- GOP governors in Mississippi and Arkansas on May 8 defended abortion “trigger laws,” some which don’t include exceptions for rape, incest or mother’s health.
- Mississippi governor Reeves confirmed that, if the Supreme Court overturns Roe v. Wade, a trigger law passed in Mississippi in 2007 would go into effect that essentially outlaws abortions in the state.
- Louisiana Republicans advanced a bill that would charge abortion as homicide and grant constitutional rights to a person “from the moment of fertilization.”
- Mississippi Gov. Tate Reeves (R) on Sunday refused to rule out the possibility that his state would ban certain forms of contraception.
Mississippi Gov. Tate Reeves (R) on Sunday refused to rule out the possibility that his state would ban certain forms of contraception, sidestepping questions about what would happen next if Roe v. Wade is overturned.
On CNN’s “State of the Union,” Reeves confirmed that, if the Supreme Court overturns Roe v. Wade, a trigger law passed in Mississippi in 2007 would go into effect that essentially outlaws abortions in the state, although it makes exceptions for rape and for the life of the mother.
When asked if Mississippi might next target the use of contraceptives such as the Plan B pill or intrauterine devices, Reeves demurred, saying that was not what the state was focused on “at this time.”
“My view is that the next phase of the pro-life movement is focusing on helping those moms that maybe have an unexpected and unwanted pregnancy,” Reeves said. “And while I’m sure there will be conversations around America regarding [contraceptives], it’s not something that we have spent a lot of time focused on.”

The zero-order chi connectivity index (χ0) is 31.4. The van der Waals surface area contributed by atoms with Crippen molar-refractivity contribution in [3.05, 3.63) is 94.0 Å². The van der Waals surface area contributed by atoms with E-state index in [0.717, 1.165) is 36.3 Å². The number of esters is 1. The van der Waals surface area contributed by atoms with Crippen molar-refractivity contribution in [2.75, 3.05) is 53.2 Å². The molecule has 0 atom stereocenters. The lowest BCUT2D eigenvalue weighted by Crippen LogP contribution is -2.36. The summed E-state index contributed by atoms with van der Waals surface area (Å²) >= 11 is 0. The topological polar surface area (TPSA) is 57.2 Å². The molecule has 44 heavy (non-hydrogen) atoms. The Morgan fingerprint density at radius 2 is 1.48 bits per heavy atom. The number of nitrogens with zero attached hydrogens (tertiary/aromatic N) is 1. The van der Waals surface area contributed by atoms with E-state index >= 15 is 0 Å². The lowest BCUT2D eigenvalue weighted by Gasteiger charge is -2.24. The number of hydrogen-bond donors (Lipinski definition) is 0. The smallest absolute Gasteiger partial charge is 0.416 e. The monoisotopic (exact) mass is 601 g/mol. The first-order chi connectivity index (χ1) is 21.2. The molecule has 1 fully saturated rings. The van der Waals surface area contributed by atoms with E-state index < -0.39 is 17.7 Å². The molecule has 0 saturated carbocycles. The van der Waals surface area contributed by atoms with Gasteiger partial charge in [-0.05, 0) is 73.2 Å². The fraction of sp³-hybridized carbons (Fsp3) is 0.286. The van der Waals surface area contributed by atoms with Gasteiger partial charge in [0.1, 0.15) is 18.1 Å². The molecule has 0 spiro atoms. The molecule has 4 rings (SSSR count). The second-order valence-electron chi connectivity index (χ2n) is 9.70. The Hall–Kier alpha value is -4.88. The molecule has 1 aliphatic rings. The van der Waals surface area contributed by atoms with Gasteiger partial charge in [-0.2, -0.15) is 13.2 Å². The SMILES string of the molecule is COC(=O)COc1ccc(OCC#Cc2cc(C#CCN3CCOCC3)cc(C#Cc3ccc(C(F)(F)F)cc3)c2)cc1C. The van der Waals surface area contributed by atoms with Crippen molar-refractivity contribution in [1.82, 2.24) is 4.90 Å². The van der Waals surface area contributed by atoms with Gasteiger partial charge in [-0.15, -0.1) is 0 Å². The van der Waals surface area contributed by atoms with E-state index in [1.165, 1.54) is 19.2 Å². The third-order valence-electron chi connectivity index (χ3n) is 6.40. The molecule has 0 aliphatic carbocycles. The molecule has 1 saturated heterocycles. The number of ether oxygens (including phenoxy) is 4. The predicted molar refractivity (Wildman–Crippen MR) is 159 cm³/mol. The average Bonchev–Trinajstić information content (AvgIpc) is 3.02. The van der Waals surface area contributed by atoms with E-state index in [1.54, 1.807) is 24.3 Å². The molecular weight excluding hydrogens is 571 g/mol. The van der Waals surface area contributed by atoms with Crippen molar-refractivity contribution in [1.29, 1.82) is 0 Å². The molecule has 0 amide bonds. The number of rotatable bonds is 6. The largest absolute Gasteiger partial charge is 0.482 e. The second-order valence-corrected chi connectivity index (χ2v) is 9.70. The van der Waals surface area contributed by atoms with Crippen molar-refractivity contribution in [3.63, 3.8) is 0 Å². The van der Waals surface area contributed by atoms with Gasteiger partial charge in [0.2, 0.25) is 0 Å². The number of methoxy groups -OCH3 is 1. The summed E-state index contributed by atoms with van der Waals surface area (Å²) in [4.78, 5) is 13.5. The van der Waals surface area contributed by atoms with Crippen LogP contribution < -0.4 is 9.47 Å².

Reeves’s comments come days after Louisiana Republicans advanced a bill that would charge abortion as homicide and grant constitutional rights to a person “from the moment of fertilization.” That language could also restrict the use of emergency contraception and other methods that seek to prevent a fertilized embryo from implanting in the uterus.
On Sunday, Reeves said he thinks “life begins at conception” but repeatedly avoided answering whether he meant at the moment of an egg’s fertilization or when an embryo attaches to the womb.
“What I’m saying is, again, this is a debate that we can have once the actual court makes their ruling, once the actual words are on the page,” Reeves said. “We believe that the overturning of Roe is the correct decision by the court. And so, in Mississippi, we don’t — we don’t have laws on the books that would lead to arresting individuals or anything along those lines.”
While Mississippi’s trigger law banning abortion would include exceptions for rape and for the life of the mother, it does not include any exceptions for incest.
Reeves did not respond directly to questions about whether victims of incest should be forced to carry a child to term.
Reeves is not the only Republican leader looking ahead to what the overturn of Roe could mean for laws in their states. Many are grappling with the question of whether to include exceptions for rape and incest victims.